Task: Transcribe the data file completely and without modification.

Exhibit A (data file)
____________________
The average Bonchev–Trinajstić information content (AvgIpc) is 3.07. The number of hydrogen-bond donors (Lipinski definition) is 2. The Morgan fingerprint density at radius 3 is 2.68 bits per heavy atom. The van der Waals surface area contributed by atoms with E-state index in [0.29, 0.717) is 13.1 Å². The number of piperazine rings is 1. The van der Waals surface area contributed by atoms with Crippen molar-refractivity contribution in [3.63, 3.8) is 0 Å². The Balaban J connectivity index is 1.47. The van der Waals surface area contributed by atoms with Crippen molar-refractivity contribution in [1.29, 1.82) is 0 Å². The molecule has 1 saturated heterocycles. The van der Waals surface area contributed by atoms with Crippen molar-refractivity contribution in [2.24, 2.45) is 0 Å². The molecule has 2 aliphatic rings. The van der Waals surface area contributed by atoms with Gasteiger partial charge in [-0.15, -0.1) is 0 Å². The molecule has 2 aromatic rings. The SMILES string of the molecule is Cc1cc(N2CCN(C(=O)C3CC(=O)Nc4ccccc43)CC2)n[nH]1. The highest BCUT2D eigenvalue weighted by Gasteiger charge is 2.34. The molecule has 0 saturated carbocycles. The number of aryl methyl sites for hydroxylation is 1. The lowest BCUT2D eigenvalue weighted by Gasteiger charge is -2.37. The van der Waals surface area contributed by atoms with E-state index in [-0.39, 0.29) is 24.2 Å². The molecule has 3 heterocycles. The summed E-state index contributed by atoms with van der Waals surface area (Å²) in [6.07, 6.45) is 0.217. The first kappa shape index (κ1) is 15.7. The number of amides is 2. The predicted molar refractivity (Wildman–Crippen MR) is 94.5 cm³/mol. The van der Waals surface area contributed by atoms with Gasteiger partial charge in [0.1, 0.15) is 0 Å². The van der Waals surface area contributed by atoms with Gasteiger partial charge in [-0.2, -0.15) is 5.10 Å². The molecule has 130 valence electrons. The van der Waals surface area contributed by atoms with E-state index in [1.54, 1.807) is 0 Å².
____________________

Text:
The average Bonchev–Trinajstić information content (AvgIpc) is 3.07. The number of hydrogen-bond donors (Lipinski definition) is 2. The Morgan fingerprint density at radius 3 is 2.68 bits per heavy atom. The van der Waals surface area contributed by atoms with E-state index in [0.29, 0.717) is 13.1 Å². The number of piperazine rings is 1. The van der Waals surface area contributed by atoms with Crippen molar-refractivity contribution in [3.63, 3.8) is 0 Å². The Balaban J connectivity index is 1.47. The van der Waals surface area contributed by atoms with Crippen molar-refractivity contribution in [1.29, 1.82) is 0 Å². The molecule has 1 saturated heterocycles. The van der Waals surface area contributed by atoms with Crippen molar-refractivity contribution in [2.24, 2.45) is 0 Å². The molecule has 2 aliphatic rings. The van der Waals surface area contributed by atoms with Gasteiger partial charge in [-0.15, -0.1) is 0 Å². The molecule has 2 aromatic rings. The SMILES string of the molecule is Cc1cc(N2CCN(C(=O)C3CC(=O)Nc4ccccc43)CC2)n[nH]1. The highest BCUT2D eigenvalue weighted by Gasteiger charge is 2.34. The molecule has 0 saturated carbocycles. The number of aryl methyl sites for hydroxylation is 1. The lowest BCUT2D eigenvalue weighted by Gasteiger charge is -2.37. The van der Waals surface area contributed by atoms with E-state index in [-0.39, 0.29) is 24.2 Å². The molecule has 3 heterocycles. The summed E-state index contributed by atoms with van der Waals surface area (Å²) in [6.07, 6.45) is 0.217. The first kappa shape index (κ1) is 15.7. The number of amides is 2. The predicted molar refractivity (Wildman–Crippen MR) is 94.5 cm³/mol. The van der Waals surface area contributed by atoms with Gasteiger partial charge in [0.1, 0.15) is 0 Å². The van der Waals surface area contributed by atoms with Gasteiger partial charge in [-0.2, -0.15) is 5.10 Å². The molecule has 130 valence electrons. The van der Waals surface area contributed by atoms with E-state index in [1.54, 1.807) is 0 Å².